BISHOP ROBERT BARRON
It’s simply a fact … that the most powerful force for evangelization in the first decades and centuries of the Church’s life was precisely the goodness of the Christian people. That wonderful remark [is] reported by Tertullian: “How these Christians love one another!” That’s what galvanized the world, that’s what grabbed the attention of the pagan society. … It was the goodness, it was the radicality of the Christian life, that got the attention of the world.
Fast-forward a few more centuries … the monastic movement begins with someone like Anthony of the Desert and his followers endeavoring to live the Christian life in its radicality … poverty, simplicity, utter trust in God’s Providence. Anthony gives rise to the monastic movement which influences, eventually, Benedict [of Nursia], whose movement then re-evangelizes and re-civilizes Europe after the fall of Rome.
Fast-forward several more centuries … at a time of deep corruption, especially among the clergy, Francis [of Assisi] and Dominic [of Guzman] emerge. Again with a back-to-basics evangelicalism — simplicity of life, poverty, trust in God’s Providence — and those mendicant movements grab the attention of Europe and eventually of the wider world.
Fast-forward to the Reformation, and the great Jesuit movement emerging — same inspiration! Look at Ignatius [of Loyola] on radical detachment, surrender to God’s purposes and Providence. And the Jesuits, too, re-evangelize Europe, and they evangelize much of the world.
Fast-forward to the period after the French Revolution and the rise of these great religious orders to address the problem of a rising secularism. Twentieth century: figures like Charles de Foucauld, and the greatest evangelist of the 20th century … Mother Teresa of Kolkata — who by the sheer intensity of her living the Christian life evangelized.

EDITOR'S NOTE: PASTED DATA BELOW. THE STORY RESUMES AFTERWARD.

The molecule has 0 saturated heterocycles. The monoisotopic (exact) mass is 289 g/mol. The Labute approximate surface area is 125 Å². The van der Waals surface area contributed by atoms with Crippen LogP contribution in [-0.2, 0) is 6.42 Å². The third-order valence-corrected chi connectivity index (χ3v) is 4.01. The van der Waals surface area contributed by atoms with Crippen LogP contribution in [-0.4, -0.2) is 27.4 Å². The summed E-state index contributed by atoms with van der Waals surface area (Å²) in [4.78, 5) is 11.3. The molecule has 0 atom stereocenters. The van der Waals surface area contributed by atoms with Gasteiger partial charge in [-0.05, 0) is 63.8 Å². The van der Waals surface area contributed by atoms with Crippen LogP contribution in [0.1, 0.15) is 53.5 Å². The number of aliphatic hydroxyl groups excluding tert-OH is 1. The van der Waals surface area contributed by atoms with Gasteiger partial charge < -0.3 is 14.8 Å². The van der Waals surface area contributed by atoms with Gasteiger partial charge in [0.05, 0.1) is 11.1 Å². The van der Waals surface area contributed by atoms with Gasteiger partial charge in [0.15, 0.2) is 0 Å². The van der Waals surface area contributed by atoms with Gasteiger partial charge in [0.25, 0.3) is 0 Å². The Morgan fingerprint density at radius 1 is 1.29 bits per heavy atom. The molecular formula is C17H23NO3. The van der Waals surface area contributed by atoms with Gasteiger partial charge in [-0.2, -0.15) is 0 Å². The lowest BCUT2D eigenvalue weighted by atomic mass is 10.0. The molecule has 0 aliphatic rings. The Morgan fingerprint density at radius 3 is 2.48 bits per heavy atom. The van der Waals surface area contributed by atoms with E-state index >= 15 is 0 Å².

The Good — living the Christian life in its radical form — still has a powerful evangelical impact.
Here Pope Francis comes readily to mind. What has grabbed the attention of the world but precisely these displays of love, compassion, inclusion, simplicity of life, trust in God’s Providence? Pope Francis has put on international display the radicality of the Christian life. And that has evangelized. …
We have been living through a very painful time in the Catholic Church [in] the last 25 or 30 years. In fact, the worse period, clearly, in the history of the American Church.
What do we need to do? And I mean all of us — all of us — those priests, bishops, religious, but all the baptized, all those involved in the life of the Church. We need to recover what all these great figures found: this splendidly radical form of the Christian life. When it is lived publicly, it evangelizes. …
It is precisely at these great times of crisis that these great orders and movements emerge. … I think we all have got that responsibility now to do something radical for the sake of evangelization.
Editor’s Note: This is an excerpt from Bishop Barron’s capstone talk at the 2017 USCCB Convocation of Catholic leaders in Orlando, Florida. It is used with permission. You can find the entire talk via video at CATmag.us/2ERpkWz.
Bishop Robert Barron is an auxiliary bishop of the Archdiocese of Los Angeles and founder of Word on Fire Catholic Ministries. He serves as chairperson of the Committee on Evangelization and Catechesis at the United States Conference of Catholic Bishops.
PHOTOS (T-B): MUSEUM COMPLEX OF SAN FRANCESCO (MONTEFALCO)/PD, PD, UNTERLINDEN/PD, MUSEUM COMPLEX OF SAN FRANCESCO (MONTEFALCO)/PD, LIBRARY OF CONGRESS, (BOTH IMAGES OF TERESA OF KOLKATA) CIRIC INTERNATIONAL
This article was originally published in Catechist magazine, April/May 2019